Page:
Yesterday I wrote about my exercises with Chef Solo. I’ve spent several hours experimenting different cookbooks, writing my own recipes, tweaking attributes, reverting snapshots of my virtual machine several times to execute everything again. That got me pretty excited as I was getting more and more confortable.

So, as the Solo exercise was great I decided to try the full blown client-server model. And, to my surprise, it was easier than I expected.

Now I’ve installed 2 Debian virtual machines, bare bone with the 1st CD-ROM and no optionals. I recommend that you already choose 2 different hostnames for each of them, such as “chefserver.localdomain” and “chefclient.localdomain”. Then I installed build-install and ssh from the apt repositories. Manually downloaded and installed Ruby Enterprise Edition .deb package.

Recently, Rubygems was updated to 1.3.6 to add Gemcutter features. So you need to manually update and then install chef’s gems:

1
2
gem update --system
gem install chef ohai --no-ri --no-rdoc

Just so you don’t need to switch between articles, I am going to repeat what I said in the previous article about downloading cookbooks:

1
2
3
4
5
wget http://github.com/akitaonrails/cookbooks/tarball/master
mkdir -p /srv/chef
cd /srv/chef
tar xvfz ~/akitaonrails-cookbooks-2b4edeb.tar.gz
mv akitaonrails-cookbooks-2b4edeb cookbooks

Again, beware of the “2b4edeb” hash ID as it will change whenever I push a new commit to Github. Now, do the following:

1
2
3
4
mkdir /etc/chef
touch /etc/chef/solo.rb
echo "file_cache_path  \"/tmp/chef-solo\"" >> /etc/chef/solo.rb
echo "cookbook_path    \"/srv/chef/cookbooks\"" >> /etc/chef/solo.rb

Consider that I am building up 2 virtual machines with the same configurations. If you followed my hostname suggestion above, I recommend adding the “chefclient.localdomain” IP in your chefserver /etc/hosts file and vice-versa, so that each machine can reach each other through their full domain names. This is only necessary because I will not bother installing a DNS server, but in a production setting, of course you will need a DNS server to resolve names.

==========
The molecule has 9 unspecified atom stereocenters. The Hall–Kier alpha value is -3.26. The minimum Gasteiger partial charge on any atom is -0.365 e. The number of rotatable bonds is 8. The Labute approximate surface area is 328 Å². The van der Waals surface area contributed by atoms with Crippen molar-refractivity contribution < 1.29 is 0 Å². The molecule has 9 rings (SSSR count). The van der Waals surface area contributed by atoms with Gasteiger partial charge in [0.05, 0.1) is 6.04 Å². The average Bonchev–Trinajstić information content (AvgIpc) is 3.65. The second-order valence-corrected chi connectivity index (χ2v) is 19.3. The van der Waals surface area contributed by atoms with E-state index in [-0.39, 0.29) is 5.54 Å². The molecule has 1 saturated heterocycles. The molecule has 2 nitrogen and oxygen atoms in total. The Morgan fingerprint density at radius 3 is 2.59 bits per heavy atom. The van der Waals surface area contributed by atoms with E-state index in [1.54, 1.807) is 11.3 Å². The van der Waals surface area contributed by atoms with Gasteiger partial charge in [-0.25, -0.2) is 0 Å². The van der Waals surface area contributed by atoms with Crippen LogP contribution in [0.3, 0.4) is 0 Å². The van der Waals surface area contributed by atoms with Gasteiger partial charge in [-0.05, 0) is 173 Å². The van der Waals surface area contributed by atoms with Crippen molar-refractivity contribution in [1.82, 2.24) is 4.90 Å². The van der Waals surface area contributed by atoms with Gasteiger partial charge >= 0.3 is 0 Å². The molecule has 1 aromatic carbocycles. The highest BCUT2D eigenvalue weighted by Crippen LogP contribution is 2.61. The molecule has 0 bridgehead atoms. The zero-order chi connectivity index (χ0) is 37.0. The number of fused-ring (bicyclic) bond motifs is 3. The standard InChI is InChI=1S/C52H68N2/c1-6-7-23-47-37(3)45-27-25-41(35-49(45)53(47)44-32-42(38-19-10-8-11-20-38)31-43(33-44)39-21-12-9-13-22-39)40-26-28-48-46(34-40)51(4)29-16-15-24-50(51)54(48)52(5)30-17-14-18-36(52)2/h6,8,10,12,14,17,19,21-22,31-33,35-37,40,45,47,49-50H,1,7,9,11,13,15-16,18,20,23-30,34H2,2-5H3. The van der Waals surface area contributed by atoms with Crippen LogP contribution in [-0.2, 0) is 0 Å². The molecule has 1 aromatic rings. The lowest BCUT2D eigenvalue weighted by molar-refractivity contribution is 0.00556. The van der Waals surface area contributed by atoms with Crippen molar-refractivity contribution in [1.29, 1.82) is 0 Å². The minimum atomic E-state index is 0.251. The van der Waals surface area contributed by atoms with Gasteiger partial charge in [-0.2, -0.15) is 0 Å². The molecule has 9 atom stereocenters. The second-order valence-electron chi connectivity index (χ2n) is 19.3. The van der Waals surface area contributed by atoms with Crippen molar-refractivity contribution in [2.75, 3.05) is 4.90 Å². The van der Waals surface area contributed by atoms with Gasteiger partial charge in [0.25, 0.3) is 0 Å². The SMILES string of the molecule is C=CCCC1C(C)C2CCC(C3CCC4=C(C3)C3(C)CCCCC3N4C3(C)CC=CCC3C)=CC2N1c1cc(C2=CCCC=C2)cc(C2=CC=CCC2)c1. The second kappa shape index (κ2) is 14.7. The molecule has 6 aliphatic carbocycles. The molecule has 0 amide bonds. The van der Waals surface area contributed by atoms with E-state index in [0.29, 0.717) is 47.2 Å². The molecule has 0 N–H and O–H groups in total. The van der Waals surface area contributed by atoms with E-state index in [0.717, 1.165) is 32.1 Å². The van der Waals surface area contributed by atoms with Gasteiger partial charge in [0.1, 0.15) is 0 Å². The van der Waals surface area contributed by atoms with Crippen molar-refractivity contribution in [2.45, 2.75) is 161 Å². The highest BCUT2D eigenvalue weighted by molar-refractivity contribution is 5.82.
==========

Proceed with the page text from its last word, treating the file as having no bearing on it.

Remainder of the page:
Now, for the chefserver machine, edit /etc/chef/server.json with the following:

1
2
3
4
5
6
7
8
9
10
11
12
{
  "bootstrap": {
    "chef": {
      "url_type": "http",
      "init_style": "runit",
      "path": "/srv/chef",
      "serve_path": "/srv/chef",
      "server_fqdn": "chefserver.localdomain"
    }
  },
  "recipes": "bootstrap::server"
}

Pay attention to the server_fqdn attribute, it requires a Fully Qualified Domain Name, so “locahost” will not work, you need a full domain name. Now, in the chefclient machine, create and edit /etc/chef/client.json with the following:

1
2
3
4
5
6
7
8
9
10
11
12
13
14
{
  "bootstrap": {
    "chef": {
      "url_type": "http",
      "init_style": "runit",
      "path": "/srv/chef",
      "serve_path": "/srv/chef",
      "server_fqdn": "chefserver.localdomain",
      "client_interval": 300,
      "client_splay": 10
    }
  },
  "recipes": "bootstrap::client"
}

Again, pay attention to the server_fqdn as it should point to a reachable Chef Server in the network, hence why I said to add the server domain name to the client’s hosts file.

One caveat: Up until this version, there is a small bug with the newest JSON 1.2 gem. You need to manually remove it and downgrade to the previous version:

1
2
3
gem install json json_pure -v 1.1.9 --no-ri --no-rdoc
gem uninstall json json_pure -v 1.2.0
ohai hostname

The last command should print out your hostname without any errors.

Now, time to install the chefserver and the chefclient machines. This is a good opportunity to Take a Snapshot so you can revert back in case anything goes wrong. In the chefserver machine, run this command:

1
chef-solo -c /etc/chef/solo.rb -j /etc/chef/server.json

And obviously enough, run this command in the chefclient machine:

1
chef-solo -c /etc/chef/solo.rb -j /etc/chef/client.json

The client side should be fast, the server side should take a while. The recipes are robust enough and you should not have any problems.